SLR Magic 2x 35mm T2.4 Anamorphic (Part 1)
This post is written by Nathan Johnson
While I'm sure most people would love to shoot high end cinema cameras for most of their jobs, not everyone has access to that level of gear on a regular basis, or it’s just not practical for the line of work they’re in. I myself shoot mostly on the Panasonic GH4, and while its benefits and drawbacks of this camera are widely known at this point, one of my favorite features is it's 4:3 Anamorphic mode. I've used the SLR Magic Anamorphot 50 adapter with it but it proved to be such a cumbersome process given the dual focus that my adapter has mostly just been gathering dust for the last year.
Enter the SLR Magic Anamorphic Primes. I've been looking to acquire them for the last year and a half and only just recently got enough discretionary funds to take the plunge and buy the 35mm T2.4.
If you're unfamiliar with the SLR Magic anamorphic lenses, then let me catch you up to speed. There are 6 lenses in total, three 2x for Micro Four Thirds cameras (35mm T2.4, 50mm T2.8, 70mm T4), and three 1.33x with a PL mount (35mm T2.4, 50mm T2.8, 70mm T4). The MFT 2x lenses are about a third the price of the PL ones, coming in at $8500 for the set.
The lenses were made by combing the Anamorphic adapters already made by SLR Magic with elements from their line of prime lenses and then placing their variable strength diopter in front of all that which is used to focus the whole assembly. As such, they aren't traditional anamorphic designs but they are very functional and incredibly inexpensive.
I spent the majority of a weekend getting to know the lens, shooting a bunch of informal stuff while hanging out with a couple of my close friends who were about to get married and were moving into their new apartment. I wanted to get a feel for how the lens handled in a variety of different lighting situations and how it rendered some "real life" scenes before sitting down to do more controlled setups. Anyone can shine a flashlight down the barrel of a lens (and I will in the second half of this review because that's what you do with anamorphic lenses), but a large blown out window is going to flare much differently than a flashlight, and a lamp will flare differently than either of those. Below is the video I cut together with what I shot. Color is mostly ungraded Cinelike V as I don’t like V Log-L as much when I’m recording internally and I didn’t want to spend too much time in post changing the look of the lens. The only thing changing from shot to shot is color temperature and occasionally ISO, so variations in contrast and sharpness are due only the lenses reactions to the scenes.
The first thing I learned is that the most difficult way to shoot this lens is unrigged. This is for a couple reasons.
- The horizontal compressions makes it more difficult to tell what's in focus
- It's not a super sharp lens and in "Low" mode on the GH4, focus peaking isn't as accurate
- The lens has a 300 degree focus throw
While it can be done (all of the footage above was shot with just lens and camera handheld), I find attaching a follow focus and monitor helps immensely, but it does make it the package a little unwieldy to use handheld. This might be obvious to anyone who’s shot anamorphic before, but shooting anamorphic for the first time can be a real challenge for those who don’t know how to prepare for the added challenges it presents.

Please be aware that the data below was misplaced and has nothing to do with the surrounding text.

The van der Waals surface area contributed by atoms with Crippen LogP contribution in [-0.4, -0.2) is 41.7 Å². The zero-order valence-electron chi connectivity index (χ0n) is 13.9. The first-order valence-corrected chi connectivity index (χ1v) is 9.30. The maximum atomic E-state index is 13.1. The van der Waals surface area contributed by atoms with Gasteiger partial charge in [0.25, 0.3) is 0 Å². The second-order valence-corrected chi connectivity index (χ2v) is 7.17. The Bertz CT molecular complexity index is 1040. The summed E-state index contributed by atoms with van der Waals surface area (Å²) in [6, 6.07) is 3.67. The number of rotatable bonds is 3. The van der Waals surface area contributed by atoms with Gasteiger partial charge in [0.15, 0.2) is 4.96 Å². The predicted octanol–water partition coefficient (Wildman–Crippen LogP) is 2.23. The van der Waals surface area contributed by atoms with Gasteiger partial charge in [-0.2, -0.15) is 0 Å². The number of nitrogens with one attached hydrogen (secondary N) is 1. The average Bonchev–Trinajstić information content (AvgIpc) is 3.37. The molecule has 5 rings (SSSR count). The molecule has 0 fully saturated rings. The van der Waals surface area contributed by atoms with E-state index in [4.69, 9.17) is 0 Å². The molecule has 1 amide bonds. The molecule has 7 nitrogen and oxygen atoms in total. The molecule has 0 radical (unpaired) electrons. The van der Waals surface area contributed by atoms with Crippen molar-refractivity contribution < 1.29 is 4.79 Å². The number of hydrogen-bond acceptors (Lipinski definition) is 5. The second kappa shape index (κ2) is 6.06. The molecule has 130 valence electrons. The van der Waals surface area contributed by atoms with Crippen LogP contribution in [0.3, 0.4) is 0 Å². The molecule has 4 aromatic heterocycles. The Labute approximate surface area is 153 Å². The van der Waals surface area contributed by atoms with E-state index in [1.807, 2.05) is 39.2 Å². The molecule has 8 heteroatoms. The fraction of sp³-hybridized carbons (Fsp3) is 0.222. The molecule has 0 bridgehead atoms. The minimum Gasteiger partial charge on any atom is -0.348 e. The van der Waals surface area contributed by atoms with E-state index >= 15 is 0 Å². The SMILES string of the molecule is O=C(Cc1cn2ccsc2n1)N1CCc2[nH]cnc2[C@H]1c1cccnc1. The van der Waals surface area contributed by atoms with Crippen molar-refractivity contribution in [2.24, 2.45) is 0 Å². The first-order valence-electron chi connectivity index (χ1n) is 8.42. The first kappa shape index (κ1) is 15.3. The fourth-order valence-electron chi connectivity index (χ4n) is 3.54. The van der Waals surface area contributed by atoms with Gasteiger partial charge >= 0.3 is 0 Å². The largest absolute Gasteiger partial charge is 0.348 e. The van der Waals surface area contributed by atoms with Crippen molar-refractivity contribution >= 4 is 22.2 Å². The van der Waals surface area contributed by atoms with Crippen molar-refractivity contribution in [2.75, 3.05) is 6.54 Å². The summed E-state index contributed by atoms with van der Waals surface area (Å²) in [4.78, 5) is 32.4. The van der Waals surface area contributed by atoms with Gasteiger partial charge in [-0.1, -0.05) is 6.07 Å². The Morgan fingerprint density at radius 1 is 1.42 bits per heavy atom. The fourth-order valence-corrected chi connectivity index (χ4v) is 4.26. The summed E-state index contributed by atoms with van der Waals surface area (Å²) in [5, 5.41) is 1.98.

Image and Build Quality
The image quality is all over the place with this lens. It’s got quite a bit of blue veiling in strong back lit scenes, flares like crazy (strong blue tint), and wide open has quite a bit of chromatic aberration and softness. Between T4 and T5.6 is where I really like the lens though, as most of these qualities come under control and the lens seems to sharpen up nicely. Horizontal distortion is incredibly aggressive once you leave the center third of the picture and screams anamorphic rather loudly. This may or may not be to your taste but I generally like it (though I admit it is too much). There is an unacceptable amount of coma from bright sources past T4. This is one aspect of the lens that never really looks desirable or "vintage," but just bad. In the one shot of the highway near the end of the video, you can see some of it in the headlights of the cars.
Focus distance is 3ft (1m) to infinity. This was hardly restricting as 3-6 ft was kind of sweet spot for the focal length. The focus ring is well marked all along the barrel. Mechanically the lens functions incredibly well, both focus and aperture rings are well damped, neither to loose or too stiff. The lens is all metal and glass and I feel I could defend myself with it in a pinch should I not have anything else on hand to use as a weapon.
Below are some still that show off certain aspects of the lens.
All in all, it's a well built anamorphic lens that you can get for less than 3k. The lens is very "loud" in the sense that it has a very distinct quality to it and is entirely incapable of delivering a "clinical" look. I really like it so far and I'm looking forward to seeing how it fairs in Part 2 of this review where I'll be doing some more controlled setups to test specifics aspects of the lens. Right now, I'm planning on looking at:
- Sharpness at various apertures
- Chromatic abberation
- Accuracy of focus markings across the frame
- How it renders an interview setup (something lit to complement all the unlit stuff in this review)
- Anything else enough people ask me to test
Bonus: GH4/5 Anamorphic Mode Crop Factor
It should be noted that trying to figure out crop factors with this lens is a pretty huge headache which I've done a stupid amount of math to figure out for you. Rather than explain the numbers, you can just look at the graphic below.